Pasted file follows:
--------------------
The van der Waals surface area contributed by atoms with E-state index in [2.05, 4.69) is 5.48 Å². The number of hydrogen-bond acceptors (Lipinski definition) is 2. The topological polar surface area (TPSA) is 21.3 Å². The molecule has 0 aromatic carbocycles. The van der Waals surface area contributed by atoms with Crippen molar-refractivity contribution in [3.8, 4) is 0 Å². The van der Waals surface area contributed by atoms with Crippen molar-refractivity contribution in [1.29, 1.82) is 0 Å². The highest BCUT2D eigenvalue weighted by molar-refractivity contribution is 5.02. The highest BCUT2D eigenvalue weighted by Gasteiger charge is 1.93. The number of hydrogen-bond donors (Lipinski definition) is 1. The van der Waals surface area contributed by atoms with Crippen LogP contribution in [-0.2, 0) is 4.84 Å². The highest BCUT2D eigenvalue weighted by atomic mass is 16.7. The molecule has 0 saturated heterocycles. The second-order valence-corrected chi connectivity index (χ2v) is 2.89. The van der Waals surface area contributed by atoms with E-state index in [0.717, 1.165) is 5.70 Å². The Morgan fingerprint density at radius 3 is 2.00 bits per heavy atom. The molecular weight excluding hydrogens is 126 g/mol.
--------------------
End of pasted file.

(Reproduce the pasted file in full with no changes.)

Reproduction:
The van der Waals surface area contributed by atoms with E-state index in [2.05, 4.69) is 5.48 Å². The number of hydrogen-bond acceptors (Lipinski definition) is 2. The topological polar surface area (TPSA) is 21.3 Å². The molecule has 0 aromatic carbocycles. The van der Waals surface area contributed by atoms with Crippen molar-refractivity contribution in [3.8, 4) is 0 Å². The van der Waals surface area contributed by atoms with Crippen molar-refractivity contribution in [1.29, 1.82) is 0 Å². The highest BCUT2D eigenvalue weighted by molar-refractivity contribution is 5.02. The highest BCUT2D eigenvalue weighted by Gasteiger charge is 1.93. The number of hydrogen-bond donors (Lipinski definition) is 1. The van der Waals surface area contributed by atoms with Crippen LogP contribution in [-0.2, 0) is 4.84 Å². The highest BCUT2D eigenvalue weighted by atomic mass is 16.7. The molecule has 0 saturated heterocycles. The second-order valence-corrected chi connectivity index (χ2v) is 2.89. The van der Waals surface area contributed by atoms with E-state index in [0.717, 1.165) is 5.70 Å². The Morgan fingerprint density at radius 3 is 2.00 bits per heavy atom. The molecular weight excluding hydrogens is 126 g/mol.